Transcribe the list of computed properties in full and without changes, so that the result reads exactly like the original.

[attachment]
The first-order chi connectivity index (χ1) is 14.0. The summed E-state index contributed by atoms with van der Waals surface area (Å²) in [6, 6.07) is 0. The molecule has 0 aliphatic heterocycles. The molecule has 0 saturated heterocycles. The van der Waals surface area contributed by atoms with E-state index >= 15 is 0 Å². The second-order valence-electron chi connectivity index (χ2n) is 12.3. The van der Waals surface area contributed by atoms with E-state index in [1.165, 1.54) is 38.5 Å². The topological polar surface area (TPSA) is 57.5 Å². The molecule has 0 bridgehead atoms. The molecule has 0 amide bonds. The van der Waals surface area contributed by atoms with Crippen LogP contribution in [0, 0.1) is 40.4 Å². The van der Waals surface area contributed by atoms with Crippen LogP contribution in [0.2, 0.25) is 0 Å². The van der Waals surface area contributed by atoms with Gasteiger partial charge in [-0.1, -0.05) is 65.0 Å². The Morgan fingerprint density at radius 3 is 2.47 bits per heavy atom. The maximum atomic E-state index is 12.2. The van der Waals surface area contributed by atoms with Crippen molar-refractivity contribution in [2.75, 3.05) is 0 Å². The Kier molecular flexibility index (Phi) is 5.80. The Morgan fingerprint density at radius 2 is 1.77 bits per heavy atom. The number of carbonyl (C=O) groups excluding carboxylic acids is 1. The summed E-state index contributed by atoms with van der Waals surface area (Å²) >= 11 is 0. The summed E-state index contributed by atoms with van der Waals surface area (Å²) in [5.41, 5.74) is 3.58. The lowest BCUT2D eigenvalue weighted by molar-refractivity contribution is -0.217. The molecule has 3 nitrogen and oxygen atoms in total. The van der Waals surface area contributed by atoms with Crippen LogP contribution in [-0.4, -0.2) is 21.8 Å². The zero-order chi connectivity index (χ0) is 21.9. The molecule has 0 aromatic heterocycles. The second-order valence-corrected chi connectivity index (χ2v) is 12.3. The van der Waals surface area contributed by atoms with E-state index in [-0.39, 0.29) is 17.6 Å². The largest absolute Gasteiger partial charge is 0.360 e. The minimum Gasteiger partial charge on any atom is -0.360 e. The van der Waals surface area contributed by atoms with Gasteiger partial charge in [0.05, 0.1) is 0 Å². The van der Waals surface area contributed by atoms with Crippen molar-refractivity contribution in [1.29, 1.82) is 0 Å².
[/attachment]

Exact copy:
The first-order chi connectivity index (χ1) is 14.0. The summed E-state index contributed by atoms with van der Waals surface area (Å²) in [6, 6.07) is 0. The molecule has 0 aliphatic heterocycles. The molecule has 0 saturated heterocycles. The van der Waals surface area contributed by atoms with E-state index >= 15 is 0 Å². The second-order valence-electron chi connectivity index (χ2n) is 12.3. The van der Waals surface area contributed by atoms with E-state index in [1.165, 1.54) is 38.5 Å². The topological polar surface area (TPSA) is 57.5 Å². The molecule has 0 bridgehead atoms. The molecule has 0 amide bonds. The van der Waals surface area contributed by atoms with Crippen LogP contribution in [0, 0.1) is 40.4 Å². The van der Waals surface area contributed by atoms with Crippen LogP contribution in [0.2, 0.25) is 0 Å². The van der Waals surface area contributed by atoms with Gasteiger partial charge in [-0.1, -0.05) is 65.0 Å². The Morgan fingerprint density at radius 3 is 2.47 bits per heavy atom. The maximum atomic E-state index is 12.2. The van der Waals surface area contributed by atoms with Crippen molar-refractivity contribution in [2.75, 3.05) is 0 Å². The Kier molecular flexibility index (Phi) is 5.80. The Morgan fingerprint density at radius 2 is 1.77 bits per heavy atom. The number of carbonyl (C=O) groups excluding carboxylic acids is 1. The summed E-state index contributed by atoms with van der Waals surface area (Å²) >= 11 is 0. The summed E-state index contributed by atoms with van der Waals surface area (Å²) in [5.41, 5.74) is 3.58. The lowest BCUT2D eigenvalue weighted by molar-refractivity contribution is -0.217. The molecule has 3 nitrogen and oxygen atoms in total. The van der Waals surface area contributed by atoms with Crippen LogP contribution in [-0.4, -0.2) is 21.8 Å². The zero-order chi connectivity index (χ0) is 21.9. The molecule has 0 aromatic heterocycles. The second-order valence-corrected chi connectivity index (χ2v) is 12.3. The van der Waals surface area contributed by atoms with E-state index in [-0.39, 0.29) is 17.6 Å². The largest absolute Gasteiger partial charge is 0.360 e. The minimum Gasteiger partial charge on any atom is -0.360 e. The van der Waals surface area contributed by atoms with Gasteiger partial charge in [0.05, 0.1) is 0 Å². The van der Waals surface area contributed by atoms with Crippen molar-refractivity contribution in [1.29, 1.82) is 0 Å².